1 small beet
1/2 cup berries of choice
1 cup plant milk, almond milk or coconut milk + more to taste
2 tbsp hemp hearts
- Add all ingredients together in a blender. Blend and enjoy!
I hope you enjy this smoothie recipe! It is a bit earthy tasting, but when blending it with enough milk I find it to be very enjoyable. Let me know if you try it out, and if you notice a difference in your workouts!
As part of this Out&About section, I want to include monthly health-focused or health- promoting events in and around Toronto!
Here are some selected events for this upcoming month!
1. Free Meditation Class
766 College Street ( College + Shaw)
Monday, October 2, 7-8p
Monday, October 16, 7-8p
Monday, Oct 23 , 7-8p
Monday, Oct 30, 7-8p
2. Compassion Circle 2.0
Weekly group meditation and discussion through CAMH Spiritual Care Services. Safe + non-judgemental space.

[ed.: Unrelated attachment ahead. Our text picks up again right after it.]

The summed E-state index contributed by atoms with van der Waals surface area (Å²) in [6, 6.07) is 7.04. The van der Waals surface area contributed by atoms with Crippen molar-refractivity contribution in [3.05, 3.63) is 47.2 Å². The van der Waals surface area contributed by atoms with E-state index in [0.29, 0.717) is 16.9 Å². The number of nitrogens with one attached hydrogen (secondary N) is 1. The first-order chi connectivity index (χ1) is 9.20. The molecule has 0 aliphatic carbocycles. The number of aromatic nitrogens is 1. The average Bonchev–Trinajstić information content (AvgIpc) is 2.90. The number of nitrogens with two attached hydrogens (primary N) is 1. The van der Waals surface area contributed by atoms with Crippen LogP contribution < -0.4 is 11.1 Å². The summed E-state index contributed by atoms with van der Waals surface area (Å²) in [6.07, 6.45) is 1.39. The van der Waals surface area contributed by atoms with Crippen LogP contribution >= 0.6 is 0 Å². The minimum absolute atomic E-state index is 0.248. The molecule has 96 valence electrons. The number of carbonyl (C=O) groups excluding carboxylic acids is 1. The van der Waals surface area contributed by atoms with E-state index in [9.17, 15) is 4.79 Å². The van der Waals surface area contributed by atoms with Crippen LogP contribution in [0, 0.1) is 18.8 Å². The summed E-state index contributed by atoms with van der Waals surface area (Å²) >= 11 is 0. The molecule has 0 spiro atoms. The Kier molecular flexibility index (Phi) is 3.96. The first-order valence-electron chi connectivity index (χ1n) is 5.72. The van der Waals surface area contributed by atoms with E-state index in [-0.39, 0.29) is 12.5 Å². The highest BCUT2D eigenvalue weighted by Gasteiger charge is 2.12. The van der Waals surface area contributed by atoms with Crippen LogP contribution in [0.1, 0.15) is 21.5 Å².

Monday, October 2, 7-9p
Monday, October 16, 7-9p
Monday, Oct 23 , 7-9p
Monday, Oct 30, 7-9p
More Information or contact Sumeet Saini Sumeetsaini07@gmail.com
3. Backyard Forging and Wild Cocktails
A surprising number of garden plants can feed both body and soul. Ellen Zachos will stir up your interest in harvesting and preparing common garden plants and teach you how to wow your friends with dirty daylily martinis, rose hip soup and many other delicious treats.
Thursday, Oct 12, 5:30-9p
Cost: $15 for public + $5 cocktails
4. Bump to Baby Show
An all-natural baby show for the whole family!
Saturday, Oct 21, 9:30a-3:30p
Cost: $5 in advance or $10 at door
5. Food For Action, Charity Dinner
Charity dinner for Action Against Hunger.
George Brown Culinary School, 300 Adelaide
Wednesday, Oct 25, 6-9p
Cost: Starts at $49.99
I hope you make it out some healthy events this October, and maybe I will see you there!
If you have a healthy event you would like to share, e-mail me and I can add it to the list!
Today I have a special guest post by fellow Toronto Nutritionist and friend, Kelly Boaz. Kelly specializes in eating disorders and is a wealth of knowledge. I love reading her blog and learning from her, especially when it comes to eating disorders and food freedom. Kelly, take it away!